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Vodafone-led consortium wins first operating licence for Ethiopia

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The country has awarded its first telcoms licence for $850 million (€698 billion). MTN's bid for a second licence was declined.

The winning consortium is led by Kenya’s Safaricom with Vodafone and Vodacom, and includes the British finance development agency, CDC, and Japan’s Sumitomo.

South Africa’s MTN bid $600 million for a second licence, which was rejected on the grounds of being too low. The licence will be offered for tender again.

Ethiopia is a closed economy where telecom services are provided by what the Financial Times calls “the world’s largest remaining telecoms monopoly”.

The country has a population of 114 million and a booming economy, driven by state-led development. The Ethiopian government described it as the “deal of the century”.

Restrictions

However, the government has imposed some restrictions. New entrants must build their own infrastructure rather than look to third-party towercos or leased capacity from incumbent Ethio Telecom.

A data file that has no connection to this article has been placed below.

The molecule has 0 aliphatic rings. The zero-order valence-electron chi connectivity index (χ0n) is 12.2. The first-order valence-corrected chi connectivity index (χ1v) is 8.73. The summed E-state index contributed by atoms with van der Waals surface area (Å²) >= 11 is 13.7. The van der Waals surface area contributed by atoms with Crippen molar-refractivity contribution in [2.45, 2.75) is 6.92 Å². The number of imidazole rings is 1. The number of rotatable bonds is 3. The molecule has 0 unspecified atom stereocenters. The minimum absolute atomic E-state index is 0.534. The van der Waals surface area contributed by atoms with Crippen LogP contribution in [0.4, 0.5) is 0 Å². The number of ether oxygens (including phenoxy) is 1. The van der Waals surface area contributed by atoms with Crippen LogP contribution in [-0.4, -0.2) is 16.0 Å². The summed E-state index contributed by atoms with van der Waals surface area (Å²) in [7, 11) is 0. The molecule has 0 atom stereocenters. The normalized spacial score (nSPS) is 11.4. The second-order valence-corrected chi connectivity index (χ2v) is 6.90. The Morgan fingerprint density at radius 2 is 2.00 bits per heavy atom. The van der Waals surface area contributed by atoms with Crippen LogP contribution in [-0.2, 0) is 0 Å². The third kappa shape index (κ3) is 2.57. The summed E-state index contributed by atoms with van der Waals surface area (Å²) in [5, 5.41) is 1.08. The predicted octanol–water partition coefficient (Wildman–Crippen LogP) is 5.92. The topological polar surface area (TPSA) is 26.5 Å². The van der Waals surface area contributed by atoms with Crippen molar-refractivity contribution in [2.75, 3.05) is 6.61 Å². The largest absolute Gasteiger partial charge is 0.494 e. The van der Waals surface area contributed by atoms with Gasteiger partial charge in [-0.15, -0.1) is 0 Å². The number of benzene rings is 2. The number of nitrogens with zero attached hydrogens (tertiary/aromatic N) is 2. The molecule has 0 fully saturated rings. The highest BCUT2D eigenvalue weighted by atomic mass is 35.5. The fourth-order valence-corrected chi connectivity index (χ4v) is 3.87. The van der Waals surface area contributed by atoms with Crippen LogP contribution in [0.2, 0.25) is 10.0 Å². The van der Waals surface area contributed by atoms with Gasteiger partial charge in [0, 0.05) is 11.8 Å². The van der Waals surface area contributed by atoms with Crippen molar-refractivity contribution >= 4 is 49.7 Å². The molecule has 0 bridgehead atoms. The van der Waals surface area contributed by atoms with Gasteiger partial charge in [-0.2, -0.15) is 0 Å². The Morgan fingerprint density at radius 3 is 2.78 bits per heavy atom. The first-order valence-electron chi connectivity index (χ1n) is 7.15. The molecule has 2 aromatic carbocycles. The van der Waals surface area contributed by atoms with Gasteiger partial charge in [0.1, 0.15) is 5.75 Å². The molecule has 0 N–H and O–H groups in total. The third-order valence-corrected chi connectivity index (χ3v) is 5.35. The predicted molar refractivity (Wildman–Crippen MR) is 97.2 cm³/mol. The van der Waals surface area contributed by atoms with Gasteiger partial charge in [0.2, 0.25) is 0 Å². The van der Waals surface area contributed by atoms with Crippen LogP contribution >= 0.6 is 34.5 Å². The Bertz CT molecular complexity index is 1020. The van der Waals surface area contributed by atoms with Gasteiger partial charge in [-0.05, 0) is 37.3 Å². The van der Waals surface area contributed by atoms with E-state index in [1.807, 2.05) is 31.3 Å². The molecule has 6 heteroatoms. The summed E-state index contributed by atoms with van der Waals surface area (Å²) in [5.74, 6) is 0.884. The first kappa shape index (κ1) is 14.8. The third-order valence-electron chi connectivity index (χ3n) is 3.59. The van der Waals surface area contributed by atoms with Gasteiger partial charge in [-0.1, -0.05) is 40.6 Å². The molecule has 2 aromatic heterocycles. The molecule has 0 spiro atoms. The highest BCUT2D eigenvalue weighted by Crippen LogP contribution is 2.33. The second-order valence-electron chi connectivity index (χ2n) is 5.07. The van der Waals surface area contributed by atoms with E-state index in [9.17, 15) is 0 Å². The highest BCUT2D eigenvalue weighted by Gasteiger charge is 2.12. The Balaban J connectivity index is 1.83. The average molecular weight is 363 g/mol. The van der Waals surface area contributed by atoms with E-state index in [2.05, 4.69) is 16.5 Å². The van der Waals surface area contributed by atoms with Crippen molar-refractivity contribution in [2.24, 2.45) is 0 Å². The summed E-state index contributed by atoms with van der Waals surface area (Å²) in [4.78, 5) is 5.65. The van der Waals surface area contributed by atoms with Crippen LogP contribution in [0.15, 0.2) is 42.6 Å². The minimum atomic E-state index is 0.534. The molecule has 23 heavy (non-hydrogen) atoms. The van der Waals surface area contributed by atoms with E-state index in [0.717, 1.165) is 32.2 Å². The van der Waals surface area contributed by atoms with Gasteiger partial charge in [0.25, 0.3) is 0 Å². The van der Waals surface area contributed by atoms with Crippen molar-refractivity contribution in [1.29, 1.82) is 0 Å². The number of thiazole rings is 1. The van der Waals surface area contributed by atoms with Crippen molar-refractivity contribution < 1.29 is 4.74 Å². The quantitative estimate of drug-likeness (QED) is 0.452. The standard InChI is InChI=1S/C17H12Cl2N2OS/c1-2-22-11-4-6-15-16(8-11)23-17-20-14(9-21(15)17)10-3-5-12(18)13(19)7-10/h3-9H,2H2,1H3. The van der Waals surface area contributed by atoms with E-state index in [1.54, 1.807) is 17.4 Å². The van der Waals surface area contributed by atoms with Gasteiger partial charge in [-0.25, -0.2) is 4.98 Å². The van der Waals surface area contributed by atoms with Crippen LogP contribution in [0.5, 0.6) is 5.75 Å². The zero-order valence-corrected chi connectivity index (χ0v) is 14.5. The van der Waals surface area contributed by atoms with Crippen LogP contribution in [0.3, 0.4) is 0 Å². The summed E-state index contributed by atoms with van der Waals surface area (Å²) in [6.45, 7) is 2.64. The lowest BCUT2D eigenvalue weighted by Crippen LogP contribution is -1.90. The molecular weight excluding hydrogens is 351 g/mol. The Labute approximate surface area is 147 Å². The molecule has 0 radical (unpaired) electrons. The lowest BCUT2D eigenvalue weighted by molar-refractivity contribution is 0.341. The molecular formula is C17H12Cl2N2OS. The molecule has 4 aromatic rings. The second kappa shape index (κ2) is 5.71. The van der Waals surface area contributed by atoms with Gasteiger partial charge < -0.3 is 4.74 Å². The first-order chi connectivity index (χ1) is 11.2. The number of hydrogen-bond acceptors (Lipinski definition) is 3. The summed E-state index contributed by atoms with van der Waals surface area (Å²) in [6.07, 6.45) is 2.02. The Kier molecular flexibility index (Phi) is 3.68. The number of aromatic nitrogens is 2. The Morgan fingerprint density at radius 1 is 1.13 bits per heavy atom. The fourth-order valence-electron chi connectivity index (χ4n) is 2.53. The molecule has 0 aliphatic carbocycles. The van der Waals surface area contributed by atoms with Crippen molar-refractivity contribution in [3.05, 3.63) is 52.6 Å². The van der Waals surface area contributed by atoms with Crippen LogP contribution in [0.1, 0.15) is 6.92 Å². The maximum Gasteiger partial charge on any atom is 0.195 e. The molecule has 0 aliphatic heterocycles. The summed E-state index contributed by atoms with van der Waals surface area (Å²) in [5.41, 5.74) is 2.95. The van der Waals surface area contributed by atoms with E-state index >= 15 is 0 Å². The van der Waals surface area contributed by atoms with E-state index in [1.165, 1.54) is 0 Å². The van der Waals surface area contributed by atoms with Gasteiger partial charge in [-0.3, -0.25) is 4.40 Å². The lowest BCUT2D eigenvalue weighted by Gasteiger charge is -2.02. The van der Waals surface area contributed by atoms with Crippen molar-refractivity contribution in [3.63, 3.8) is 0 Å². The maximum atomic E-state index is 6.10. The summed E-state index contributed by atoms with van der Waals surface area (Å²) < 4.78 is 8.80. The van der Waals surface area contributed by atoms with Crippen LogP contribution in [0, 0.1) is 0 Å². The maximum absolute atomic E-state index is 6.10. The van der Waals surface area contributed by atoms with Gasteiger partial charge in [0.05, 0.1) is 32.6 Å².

It was also against allowing mobile money services, which Safaricom launched the hugely M-pesa mobile payments service in Kenya in 2007, although it has now said new entrants will be allowed to offer such services within a year, subject to approval by the central bank – something that has proved a stumbling block in many markets.

This subdued the appetite to enter the market for some, coupled with the unrest in Tigray late last year.

Second chance

However, telco groups Orange and Etisalat are widely expected to reassess the opportunity when the second licence is put out for tender.